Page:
Agoraphobia and COVID-19
Wearing a mask can be difficult for someone with agoraphobia. The condition often goes hand in hand with many other anxiety disorders such as post-traumatic stress disorder (PTSD) and generalized anxiety disorder. Wearing a mask can cause people with these disorders to feel claustrophobic and fearful of going out in public, and being singled out for not wearing one can be nerve-wracking.
During the pandemic, some people may feel trapped because of the stay-at-home orders, while some may feel anxious about leaving their home at all. In addition, many people with agoraphobia have family members or friends they take when they need to leave their homes. With social distancing protocols, that may not be possible in many cases, which could cause even more anxiety for them.
While many people with agoraphobia might be happy to stay at home, there are several for whom having to shelter in place can be a nightmare. Many people with anxiety feel safe because of their connection to emotional support, even though it means leaving their homes. For those who rely on others to assist them, stay-at-home orders and social distancing rules can remove that support that made it possible to function. They can’t even have face-to-face sessions with their therapist, which is another challenge. Even with the explosion of teletherapy, there are still those who do not have access to the internet.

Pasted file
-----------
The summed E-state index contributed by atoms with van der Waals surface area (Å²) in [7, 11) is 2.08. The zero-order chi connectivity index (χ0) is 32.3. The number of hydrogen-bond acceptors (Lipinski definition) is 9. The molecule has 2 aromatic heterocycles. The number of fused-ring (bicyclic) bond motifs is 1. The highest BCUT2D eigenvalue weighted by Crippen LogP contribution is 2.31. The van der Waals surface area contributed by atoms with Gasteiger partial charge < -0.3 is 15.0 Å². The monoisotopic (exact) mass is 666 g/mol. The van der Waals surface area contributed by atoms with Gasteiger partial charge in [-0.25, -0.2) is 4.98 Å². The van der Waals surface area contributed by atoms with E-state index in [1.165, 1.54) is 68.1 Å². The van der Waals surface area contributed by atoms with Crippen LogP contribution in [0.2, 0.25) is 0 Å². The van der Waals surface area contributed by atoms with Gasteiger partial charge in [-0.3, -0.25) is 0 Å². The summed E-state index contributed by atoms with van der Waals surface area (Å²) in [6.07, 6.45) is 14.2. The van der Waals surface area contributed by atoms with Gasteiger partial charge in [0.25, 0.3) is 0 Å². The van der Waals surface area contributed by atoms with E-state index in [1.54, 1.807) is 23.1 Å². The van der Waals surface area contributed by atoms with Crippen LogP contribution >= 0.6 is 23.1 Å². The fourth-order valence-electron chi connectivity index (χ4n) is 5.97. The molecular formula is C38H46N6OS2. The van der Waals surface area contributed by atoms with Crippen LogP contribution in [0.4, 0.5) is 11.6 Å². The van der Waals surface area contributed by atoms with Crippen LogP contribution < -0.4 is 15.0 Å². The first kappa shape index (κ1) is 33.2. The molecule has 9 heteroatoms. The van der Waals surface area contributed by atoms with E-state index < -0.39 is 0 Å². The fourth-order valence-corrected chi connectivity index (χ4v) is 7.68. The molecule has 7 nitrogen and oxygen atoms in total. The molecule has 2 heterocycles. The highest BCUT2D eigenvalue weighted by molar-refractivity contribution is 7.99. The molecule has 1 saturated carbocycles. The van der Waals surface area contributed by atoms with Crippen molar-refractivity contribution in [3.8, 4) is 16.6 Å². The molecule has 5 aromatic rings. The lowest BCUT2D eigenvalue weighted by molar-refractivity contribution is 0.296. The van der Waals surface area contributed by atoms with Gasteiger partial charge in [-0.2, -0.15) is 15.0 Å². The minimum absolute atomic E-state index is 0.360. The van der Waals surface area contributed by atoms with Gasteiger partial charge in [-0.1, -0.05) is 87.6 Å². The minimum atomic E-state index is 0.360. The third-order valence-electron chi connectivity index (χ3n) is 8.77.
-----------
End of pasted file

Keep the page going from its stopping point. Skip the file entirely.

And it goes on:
There is always a chance that someone’s agoraphobia could worsen even as the pandemic is getting under control. In many places around the country, restrictions are lifted depending on COVID-19 case numbers, even though it is considered a fluid situation that could change at any given time. Certain businesses remain open as long as precautions are in place. However, the virus is not gone, and people continue to become extremely ill because of it. This situation creates uncertainty and fear, which is a perfect storm for anyone at risk of developing agoraphobia.